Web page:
Halfway through lunch, I remembered it is Thanksgiving, my favorite American holiday. Largely because it draws the whole family together – which is, in my case five people – but also because it is so unabashedly about food. Even being a vegetarian (pescatarian) I get excited about it. Last time I had a Thanksgiving was 2004.

Today’s Thanksgiving meal, I really was thankful for. The owners of the guesthouse, one of whom is an old lady currently suffering from a bout of malaria, explained to me that there were no vegetables, no eggs and no fruit for sale in town. (I bought two pineapples, one ripe and one unripe, I gave the ripe one to one of my most fascinating informants.) So for lunch: rice, one sardine (in a rather unappetizing tomato sauce) and supermie instant noodles with MSG-flavor packets cooked in. Believe me, those flavor packets are good. They can make you want to eat, well, rice and noodles.

I decided I would drink Nescafe – milky coffee mixture – along with the food partly for the calcium in the powder and partly, well, to keep my stomach working with the absence of vegetable matter.

I sat there sweating under the tin roof in the midday run, with a feeble breeze coming through the windows. Sweat rolling down my legs and mosquitoes biting away – skirts are cool but leave you vulnerable!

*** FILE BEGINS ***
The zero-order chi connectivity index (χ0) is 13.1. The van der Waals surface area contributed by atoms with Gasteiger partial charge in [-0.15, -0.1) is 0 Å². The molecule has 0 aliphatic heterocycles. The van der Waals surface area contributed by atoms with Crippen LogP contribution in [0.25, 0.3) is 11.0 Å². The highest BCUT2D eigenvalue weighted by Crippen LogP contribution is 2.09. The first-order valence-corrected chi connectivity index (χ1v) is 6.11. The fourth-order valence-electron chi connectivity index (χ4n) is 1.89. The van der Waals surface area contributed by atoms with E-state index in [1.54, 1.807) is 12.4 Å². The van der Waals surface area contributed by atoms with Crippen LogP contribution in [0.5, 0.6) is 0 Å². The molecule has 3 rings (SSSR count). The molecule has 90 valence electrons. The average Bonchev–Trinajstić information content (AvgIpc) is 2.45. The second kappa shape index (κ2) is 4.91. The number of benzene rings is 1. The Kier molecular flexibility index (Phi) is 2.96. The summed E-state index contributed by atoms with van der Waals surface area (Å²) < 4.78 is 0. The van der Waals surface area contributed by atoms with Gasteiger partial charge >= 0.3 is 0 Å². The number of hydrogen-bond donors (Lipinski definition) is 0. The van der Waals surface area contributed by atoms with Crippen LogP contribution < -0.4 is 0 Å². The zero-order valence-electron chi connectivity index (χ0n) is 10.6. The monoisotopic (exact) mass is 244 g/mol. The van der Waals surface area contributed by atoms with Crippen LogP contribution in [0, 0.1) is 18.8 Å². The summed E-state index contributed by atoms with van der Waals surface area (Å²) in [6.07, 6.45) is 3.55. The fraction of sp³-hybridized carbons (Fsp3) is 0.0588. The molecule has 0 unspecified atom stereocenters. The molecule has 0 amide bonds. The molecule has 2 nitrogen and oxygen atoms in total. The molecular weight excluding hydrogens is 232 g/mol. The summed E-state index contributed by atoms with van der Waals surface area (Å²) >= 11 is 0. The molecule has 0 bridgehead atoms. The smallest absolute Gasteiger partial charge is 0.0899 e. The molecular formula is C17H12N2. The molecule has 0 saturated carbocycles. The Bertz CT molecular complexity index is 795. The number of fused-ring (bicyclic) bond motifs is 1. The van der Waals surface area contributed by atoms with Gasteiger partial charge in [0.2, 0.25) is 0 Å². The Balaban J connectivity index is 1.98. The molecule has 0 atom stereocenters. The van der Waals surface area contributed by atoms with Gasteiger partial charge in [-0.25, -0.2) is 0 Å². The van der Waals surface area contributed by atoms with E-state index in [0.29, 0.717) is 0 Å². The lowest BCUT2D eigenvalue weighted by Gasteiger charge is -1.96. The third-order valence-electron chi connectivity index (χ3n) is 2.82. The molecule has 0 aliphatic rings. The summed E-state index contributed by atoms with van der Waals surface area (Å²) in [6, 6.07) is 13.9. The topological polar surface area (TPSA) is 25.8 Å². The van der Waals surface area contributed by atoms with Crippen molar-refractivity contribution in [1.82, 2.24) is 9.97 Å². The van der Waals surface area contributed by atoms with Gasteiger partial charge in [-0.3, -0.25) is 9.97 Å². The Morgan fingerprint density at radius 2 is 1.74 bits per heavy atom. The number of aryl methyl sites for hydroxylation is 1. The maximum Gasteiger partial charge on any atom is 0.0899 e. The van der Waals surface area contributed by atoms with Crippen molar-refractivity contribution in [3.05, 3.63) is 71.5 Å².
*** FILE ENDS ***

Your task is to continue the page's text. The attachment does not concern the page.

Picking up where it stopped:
I’m not being sarcastic when I say I’m ‘thankful’ for the meal. I’ve had much less appetizing. And it’s just a fact of life that there is no market or transport up here to bring produce to market. The kiosks used to sell eggs. They no longer do. Beans, greens, fruit used to be more plentiful because there were more cars, there were more civil servants to buy them in Indonesian times. The lack of rain is not helping the situation!

The Nescafe was an especially nice addition. I could pretend I was drinking Thai iced coffee. The sardine didn’t even taste as bad as I thought it would!

The big holidays are coming up here: November 28 – the day of the unilateral declaration of independence in 1975 by Fretilin (which not everybody is so eager to celebrate) and the day of the Immaculate Conception, a holiday which I only learned about moving to Portugal and then reading online about it. This day celebrates Mary’s immaculate conception, not that of Jesus !! (Which makes sense cause Jesus couldn’t be conceived on the 1st and born on the 25th.)

P.S. The following day I had a veritable feast after having gone to the market in Baguia, which I was intrigued to see, has cashew fruits for sale. My feast: salad, bean stew, fried eggs, and rice. Mmmmm.



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